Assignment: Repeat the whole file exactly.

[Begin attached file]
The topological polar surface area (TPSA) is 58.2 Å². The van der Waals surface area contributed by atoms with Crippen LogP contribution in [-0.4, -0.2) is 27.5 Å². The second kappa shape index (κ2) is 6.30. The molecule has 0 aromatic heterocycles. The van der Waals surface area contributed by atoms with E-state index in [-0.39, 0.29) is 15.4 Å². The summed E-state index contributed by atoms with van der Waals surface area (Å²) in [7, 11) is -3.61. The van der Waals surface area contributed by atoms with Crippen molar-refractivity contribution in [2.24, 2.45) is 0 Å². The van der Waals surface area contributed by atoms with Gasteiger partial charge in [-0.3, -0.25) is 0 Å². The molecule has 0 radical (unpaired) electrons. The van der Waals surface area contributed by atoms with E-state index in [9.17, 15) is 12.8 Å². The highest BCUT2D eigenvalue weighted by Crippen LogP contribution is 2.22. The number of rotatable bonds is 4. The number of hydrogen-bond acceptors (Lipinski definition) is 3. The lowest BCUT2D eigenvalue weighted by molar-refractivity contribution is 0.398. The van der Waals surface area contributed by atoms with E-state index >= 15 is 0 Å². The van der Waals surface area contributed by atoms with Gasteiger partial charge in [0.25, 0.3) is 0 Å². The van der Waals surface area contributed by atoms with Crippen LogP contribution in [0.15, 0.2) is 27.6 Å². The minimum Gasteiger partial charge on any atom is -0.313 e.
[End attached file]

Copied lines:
The topological polar surface area (TPSA) is 58.2 Å². The van der Waals surface area contributed by atoms with Crippen LogP contribution in [-0.4, -0.2) is 27.5 Å². The second kappa shape index (κ2) is 6.30. The molecule has 0 aromatic heterocycles. The van der Waals surface area contributed by atoms with E-state index in [-0.39, 0.29) is 15.4 Å². The summed E-state index contributed by atoms with van der Waals surface area (Å²) in [7, 11) is -3.61. The van der Waals surface area contributed by atoms with Crippen molar-refractivity contribution in [2.24, 2.45) is 0 Å². The van der Waals surface area contributed by atoms with Gasteiger partial charge in [-0.3, -0.25) is 0 Å². The molecule has 0 radical (unpaired) electrons. The van der Waals surface area contributed by atoms with E-state index in [9.17, 15) is 12.8 Å². The highest BCUT2D eigenvalue weighted by Crippen LogP contribution is 2.22. The number of rotatable bonds is 4. The number of hydrogen-bond acceptors (Lipinski definition) is 3. The lowest BCUT2D eigenvalue weighted by molar-refractivity contribution is 0.398. The van der Waals surface area contributed by atoms with E-state index >= 15 is 0 Å². The van der Waals surface area contributed by atoms with Gasteiger partial charge in [0.25, 0.3) is 0 Å². The van der Waals surface area contributed by atoms with Crippen LogP contribution in [0.15, 0.2) is 27.6 Å². The minimum Gasteiger partial charge on any atom is -0.313 e.